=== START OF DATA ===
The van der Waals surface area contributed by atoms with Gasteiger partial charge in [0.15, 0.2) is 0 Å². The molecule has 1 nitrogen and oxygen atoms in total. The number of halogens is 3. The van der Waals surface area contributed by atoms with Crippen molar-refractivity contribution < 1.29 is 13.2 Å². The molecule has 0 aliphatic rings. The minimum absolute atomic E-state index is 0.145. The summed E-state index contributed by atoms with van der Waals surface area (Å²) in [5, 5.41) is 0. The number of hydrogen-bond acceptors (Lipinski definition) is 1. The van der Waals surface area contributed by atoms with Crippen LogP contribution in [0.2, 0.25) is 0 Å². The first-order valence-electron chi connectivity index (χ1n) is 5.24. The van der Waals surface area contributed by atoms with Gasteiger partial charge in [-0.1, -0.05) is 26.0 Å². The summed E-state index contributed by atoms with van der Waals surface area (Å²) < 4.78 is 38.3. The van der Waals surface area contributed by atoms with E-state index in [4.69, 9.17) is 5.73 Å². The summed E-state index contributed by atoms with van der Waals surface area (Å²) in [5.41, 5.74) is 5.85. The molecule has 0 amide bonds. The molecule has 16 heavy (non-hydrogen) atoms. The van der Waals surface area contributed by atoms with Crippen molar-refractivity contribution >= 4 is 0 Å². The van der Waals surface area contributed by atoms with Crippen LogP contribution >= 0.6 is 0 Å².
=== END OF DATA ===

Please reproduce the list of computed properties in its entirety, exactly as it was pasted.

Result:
The van der Waals surface area contributed by atoms with Gasteiger partial charge in [0.15, 0.2) is 0 Å². The molecule has 1 nitrogen and oxygen atoms in total. The number of halogens is 3. The van der Waals surface area contributed by atoms with Crippen molar-refractivity contribution < 1.29 is 13.2 Å². The molecule has 0 aliphatic rings. The minimum absolute atomic E-state index is 0.145. The summed E-state index contributed by atoms with van der Waals surface area (Å²) in [5, 5.41) is 0. The number of hydrogen-bond acceptors (Lipinski definition) is 1. The van der Waals surface area contributed by atoms with Crippen LogP contribution in [0.2, 0.25) is 0 Å². The first-order valence-electron chi connectivity index (χ1n) is 5.24. The van der Waals surface area contributed by atoms with Gasteiger partial charge in [-0.1, -0.05) is 26.0 Å². The summed E-state index contributed by atoms with van der Waals surface area (Å²) < 4.78 is 38.3. The van der Waals surface area contributed by atoms with E-state index in [4.69, 9.17) is 5.73 Å². The summed E-state index contributed by atoms with van der Waals surface area (Å²) in [5.41, 5.74) is 5.85. The molecule has 0 amide bonds. The molecule has 16 heavy (non-hydrogen) atoms. The van der Waals surface area contributed by atoms with Crippen molar-refractivity contribution >= 4 is 0 Å². The van der Waals surface area contributed by atoms with Crippen LogP contribution >= 0.6 is 0 Å².